Re: Mail reader
"Joey Hess" <email@example.com> writes:
> Gary Hennigan wrote:
> > Can mutt do mail expiry? What is expiry? It makes mail act like
> > news. You don't delete news articles, they eventually just expire on
> > your news server. In gnus email acts the same way. You never, or very
> > rarely, delete email manually. A gnus process periodically runs and
> > cleans up unmarked email that is older than a specified amount of time
> > (configurable on an email group basis or as a default value if not
> > specified for a specific group).
> I suppose you could do this with mutt, but why not instead find a
> general-purpose tool that can do it in a cron job, set it up, and never
> have to worry about it again no matter what mailer you end up using.
> (That tool is archivemail.)
I could ask the same question only turned around -- Why use 4 or 5
utilities, with each being a possible point of failure in what these
days has become an important communication medium to most folks, when
one will suffice?
And let's not kid ourselves here, at one time Mutt may have been a
tiny extremely efficient MUA, but it's pretty large these days. Sort
of like vi -vs- vim. It doesn't compare to Emacs+Gnus, but then what
It's a matter of taste. Do you want to maintain a number of simple
smaller tools for mail or a single tool. I still divide up some of the
tasks: I use fetchmail instead of gnus native IMAP support, and I use
procmail to filter at a high level and gnus to do fine-level sorting.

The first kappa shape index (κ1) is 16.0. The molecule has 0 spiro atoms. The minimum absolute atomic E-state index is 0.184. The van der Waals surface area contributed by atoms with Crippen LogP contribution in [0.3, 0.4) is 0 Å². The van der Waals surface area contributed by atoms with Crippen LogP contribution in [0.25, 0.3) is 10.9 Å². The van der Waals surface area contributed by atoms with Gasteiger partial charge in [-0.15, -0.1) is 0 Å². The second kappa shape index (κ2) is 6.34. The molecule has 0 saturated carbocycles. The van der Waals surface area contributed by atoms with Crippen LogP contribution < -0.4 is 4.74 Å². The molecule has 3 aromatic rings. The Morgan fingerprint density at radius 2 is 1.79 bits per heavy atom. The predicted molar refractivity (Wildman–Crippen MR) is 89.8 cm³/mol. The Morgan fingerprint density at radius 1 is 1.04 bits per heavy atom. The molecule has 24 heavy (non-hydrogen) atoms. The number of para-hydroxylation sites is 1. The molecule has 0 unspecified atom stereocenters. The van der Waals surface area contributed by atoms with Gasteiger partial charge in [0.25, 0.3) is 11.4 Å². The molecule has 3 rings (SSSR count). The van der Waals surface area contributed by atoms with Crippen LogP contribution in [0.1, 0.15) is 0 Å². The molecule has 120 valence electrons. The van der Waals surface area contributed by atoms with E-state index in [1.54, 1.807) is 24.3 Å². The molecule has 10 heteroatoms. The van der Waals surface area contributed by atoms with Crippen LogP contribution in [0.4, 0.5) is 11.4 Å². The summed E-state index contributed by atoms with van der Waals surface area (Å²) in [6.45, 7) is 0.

> Similarly, while mutt could probably be coaxed into filtering my mail,
> and downloading my mail over imap, and editing replies, sending out my
> mail over smtp, I instead use a selection of dedicated tools that I have
> tuned and evolved over time (procmail/spamassassin, isync, vim, postfix)
> for these tasks. I use mutt to read mail.
Well, I think you're operating under some bad assumptions. Gnus
doesn't edit my mail, emacs does. Like I said, I use procmail to
download my mail to 1 of 3 mail boxes then I use gnus to sort those
into appropriate folders. Also, I don't let gnus act as a MTA (can it
even do that?). On my system it just connects to port 25 on localhost
and that loads it off to exim on this box. Could Emacs+gnus do all
that? Maybe, but that's the great thing about Emacs, it probably could
do almost everything you want, but you don't have to use it in that
Anyway, I'm glad you're happy. I'm happy too and I've been using Emacs
+ Gnus for an awful long time (since around 1988 I think!) and it's
tuned to meet my needs exactly.